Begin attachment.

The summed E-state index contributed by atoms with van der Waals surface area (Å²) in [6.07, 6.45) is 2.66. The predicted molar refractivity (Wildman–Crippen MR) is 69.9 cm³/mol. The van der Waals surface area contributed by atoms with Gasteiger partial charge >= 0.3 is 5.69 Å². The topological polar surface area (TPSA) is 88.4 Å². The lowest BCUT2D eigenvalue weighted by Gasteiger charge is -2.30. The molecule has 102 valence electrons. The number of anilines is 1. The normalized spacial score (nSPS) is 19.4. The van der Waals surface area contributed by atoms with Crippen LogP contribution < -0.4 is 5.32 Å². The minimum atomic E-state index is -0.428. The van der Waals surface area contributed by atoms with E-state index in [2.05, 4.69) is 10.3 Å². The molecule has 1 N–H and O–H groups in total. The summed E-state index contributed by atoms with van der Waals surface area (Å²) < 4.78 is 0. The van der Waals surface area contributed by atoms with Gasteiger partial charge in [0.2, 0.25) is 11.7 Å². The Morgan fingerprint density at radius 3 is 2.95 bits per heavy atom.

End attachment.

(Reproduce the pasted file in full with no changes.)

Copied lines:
The summed E-state index contributed by atoms with van der Waals surface area (Å²) in [6.07, 6.45) is 2.66. The predicted molar refractivity (Wildman–Crippen MR) is 69.9 cm³/mol. The van der Waals surface area contributed by atoms with Gasteiger partial charge >= 0.3 is 5.69 Å². The topological polar surface area (TPSA) is 88.4 Å². The lowest BCUT2D eigenvalue weighted by Gasteiger charge is -2.30. The molecule has 102 valence electrons. The number of anilines is 1. The normalized spacial score (nSPS) is 19.4. The van der Waals surface area contributed by atoms with Crippen LogP contribution < -0.4 is 5.32 Å². The minimum atomic E-state index is -0.428. The van der Waals surface area contributed by atoms with E-state index in [2.05, 4.69) is 10.3 Å². The molecule has 1 N–H and O–H groups in total. The summed E-state index contributed by atoms with van der Waals surface area (Å²) < 4.78 is 0. The van der Waals surface area contributed by atoms with Gasteiger partial charge in [0.2, 0.25) is 11.7 Å². The Morgan fingerprint density at radius 3 is 2.95 bits per heavy atom.